While this is absolutely critical for perishable items to avoid spoilage, it’s also good practice for non-perishable items. Things like packaging design and features often change over time, and the last thing you want is to end up with something obsolete that you can’t sell.
FIFO often results in a lower cost of goods sold number because older items generally carry a lower cost than items purchased more recently, due to potential price increases. With a lower cost of good sold number, you can have higher profits.
Last-In, First Out (LIFO)
On the other end of the spectrum, we have last-in, first out (LIFO) which is the opposite of FIFO. This inventory management method assumes the most recently acquired product is also the first to be sold, and the most recent pricing is used to determine the value of the merchandise that has been sold.
While most retailers opt to use the FIFO method, some choose LIFO based on the assumption that prices are steadily rising. This means the most recently-purchased inventory will also be the highest cost, which will yield lower profits, and, subsequently, lower taxable income.
Manage Supplier Relationships
There’s more to having a good relationship with your suppliers than simply making friendly conversation. It requires clear, proactive communication because being adaptable is part of successful inventory management. Things can quickly change, and having the ability to return a slow selling item to make room for a new product, quickly restock a fast seller, troubleshoot manufacturing issues, or temporarily expand your storage space depends on how willing your suppliers are to work with you on solving any potential issues.
Keeping the lines of communication open means they can let you know if a product is running behind schedule or informing them when you’re expecting an increase in sales so they can adjust production. If you have a strong relationship with your suppliers, this can lead to stronger sales.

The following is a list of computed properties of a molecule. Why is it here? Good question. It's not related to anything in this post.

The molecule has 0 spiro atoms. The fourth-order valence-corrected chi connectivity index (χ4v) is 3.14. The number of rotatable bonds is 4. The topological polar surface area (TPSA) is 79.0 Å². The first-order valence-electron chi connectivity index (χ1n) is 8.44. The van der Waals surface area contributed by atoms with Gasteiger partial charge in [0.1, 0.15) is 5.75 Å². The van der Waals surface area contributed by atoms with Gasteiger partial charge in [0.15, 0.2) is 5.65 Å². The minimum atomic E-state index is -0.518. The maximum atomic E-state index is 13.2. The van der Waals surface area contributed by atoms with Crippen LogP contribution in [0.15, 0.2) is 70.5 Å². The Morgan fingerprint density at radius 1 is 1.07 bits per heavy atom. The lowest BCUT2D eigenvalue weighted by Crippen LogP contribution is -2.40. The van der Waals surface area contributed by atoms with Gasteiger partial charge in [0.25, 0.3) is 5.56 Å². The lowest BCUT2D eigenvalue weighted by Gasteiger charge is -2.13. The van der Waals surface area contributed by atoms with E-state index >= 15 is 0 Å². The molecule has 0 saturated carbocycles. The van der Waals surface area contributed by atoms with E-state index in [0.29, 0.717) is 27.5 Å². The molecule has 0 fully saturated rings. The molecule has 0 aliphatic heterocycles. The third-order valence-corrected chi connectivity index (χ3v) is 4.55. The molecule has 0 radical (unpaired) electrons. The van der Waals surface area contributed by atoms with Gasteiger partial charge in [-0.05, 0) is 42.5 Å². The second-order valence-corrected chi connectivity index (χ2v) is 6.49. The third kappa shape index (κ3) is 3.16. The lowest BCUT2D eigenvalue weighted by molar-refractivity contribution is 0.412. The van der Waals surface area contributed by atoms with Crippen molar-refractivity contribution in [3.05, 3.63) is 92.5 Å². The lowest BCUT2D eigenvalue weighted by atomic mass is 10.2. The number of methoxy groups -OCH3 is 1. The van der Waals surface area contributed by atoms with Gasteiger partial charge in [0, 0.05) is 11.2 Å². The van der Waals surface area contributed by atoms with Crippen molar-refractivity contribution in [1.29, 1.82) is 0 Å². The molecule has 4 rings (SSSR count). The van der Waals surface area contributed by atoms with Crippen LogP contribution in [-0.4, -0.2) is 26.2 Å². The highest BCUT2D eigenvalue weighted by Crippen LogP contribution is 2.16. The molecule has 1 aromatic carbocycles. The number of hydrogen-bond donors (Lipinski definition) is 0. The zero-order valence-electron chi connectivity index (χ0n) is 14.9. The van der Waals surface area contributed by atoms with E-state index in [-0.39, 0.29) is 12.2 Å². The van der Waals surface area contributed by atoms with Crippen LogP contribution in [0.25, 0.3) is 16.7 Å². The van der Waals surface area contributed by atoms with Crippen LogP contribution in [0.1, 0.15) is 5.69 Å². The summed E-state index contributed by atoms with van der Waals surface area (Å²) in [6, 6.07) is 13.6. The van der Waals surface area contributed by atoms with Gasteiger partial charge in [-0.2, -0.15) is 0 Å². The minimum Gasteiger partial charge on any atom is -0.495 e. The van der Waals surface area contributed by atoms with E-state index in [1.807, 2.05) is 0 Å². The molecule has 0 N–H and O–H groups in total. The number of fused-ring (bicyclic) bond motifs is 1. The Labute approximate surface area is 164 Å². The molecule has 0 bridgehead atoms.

Use ABC Analysis
This inventory management technique helps you to prioritize products, categorizing each item under one of the following:
- A (high-value products, low sales frequency): They will require the most attention because these items have a greater financial impact on your business. However, they’re harder to forecast because they’re not in high demand.
- B (middle-value products, average sales frequency): In terms of priority, these products fall somewhere in the middle.
- C (low-value products, high sales frequency): These products move off the shelves more quickly and easily, making them easier to predict. Because they generate sales that are less impactful to your bottom line, they require the least amount of attention and maintenance.
This method helps you understand which products are sitting on the shelves for too long. “A” products are the most valuable and should be closely monitored to make sure you don’t run the risk of over- or understocking. With “C” products, which are more self-sustainable, make sure they’re making you money and that it’s worth it to keep selling them. Finally with “B” items, simply monitor them to see if there’s the potential for them to turn into “A” or “C” products.
Utilize Open-To-Buy (OTB) Inventory Planning
Open-to-buy (OTB) inventory planning, also known as merchandise management, helps retailers stock the right amount of the right products at the right time by showing the difference between how much inventory is available and how much is needed. Because it breaks it down by category, this can help you get more product-specific insights.